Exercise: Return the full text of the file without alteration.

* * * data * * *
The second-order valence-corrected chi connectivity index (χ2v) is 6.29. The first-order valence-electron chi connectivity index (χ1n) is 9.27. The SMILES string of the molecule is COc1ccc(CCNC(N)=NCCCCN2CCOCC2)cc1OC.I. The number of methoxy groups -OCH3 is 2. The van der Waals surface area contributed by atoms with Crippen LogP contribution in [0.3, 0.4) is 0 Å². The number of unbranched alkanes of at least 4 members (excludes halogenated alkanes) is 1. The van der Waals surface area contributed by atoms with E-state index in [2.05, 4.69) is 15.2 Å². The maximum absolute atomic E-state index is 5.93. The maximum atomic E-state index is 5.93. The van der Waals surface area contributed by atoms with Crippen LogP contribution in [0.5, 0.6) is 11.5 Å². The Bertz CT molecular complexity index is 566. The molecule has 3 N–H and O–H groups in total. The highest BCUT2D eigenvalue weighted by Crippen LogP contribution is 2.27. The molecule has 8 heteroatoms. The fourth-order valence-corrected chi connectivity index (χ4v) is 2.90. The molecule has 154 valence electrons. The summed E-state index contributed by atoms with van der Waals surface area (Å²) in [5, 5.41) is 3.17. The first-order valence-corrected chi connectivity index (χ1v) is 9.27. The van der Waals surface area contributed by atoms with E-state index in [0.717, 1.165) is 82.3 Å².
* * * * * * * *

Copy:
The second-order valence-corrected chi connectivity index (χ2v) is 6.29. The first-order valence-electron chi connectivity index (χ1n) is 9.27. The SMILES string of the molecule is COc1ccc(CCNC(N)=NCCCCN2CCOCC2)cc1OC.I. The number of methoxy groups -OCH3 is 2. The van der Waals surface area contributed by atoms with Crippen LogP contribution in [0.3, 0.4) is 0 Å². The number of unbranched alkanes of at least 4 members (excludes halogenated alkanes) is 1. The van der Waals surface area contributed by atoms with E-state index in [2.05, 4.69) is 15.2 Å². The maximum absolute atomic E-state index is 5.93. The maximum atomic E-state index is 5.93. The van der Waals surface area contributed by atoms with Crippen LogP contribution in [0.5, 0.6) is 11.5 Å². The Bertz CT molecular complexity index is 566. The molecule has 3 N–H and O–H groups in total. The highest BCUT2D eigenvalue weighted by Crippen LogP contribution is 2.27. The molecule has 8 heteroatoms. The fourth-order valence-corrected chi connectivity index (χ4v) is 2.90. The molecule has 154 valence electrons. The summed E-state index contributed by atoms with van der Waals surface area (Å²) in [5, 5.41) is 3.17. The first-order valence-corrected chi connectivity index (χ1v) is 9.27. The van der Waals surface area contributed by atoms with E-state index in [0.717, 1.165) is 82.3 Å².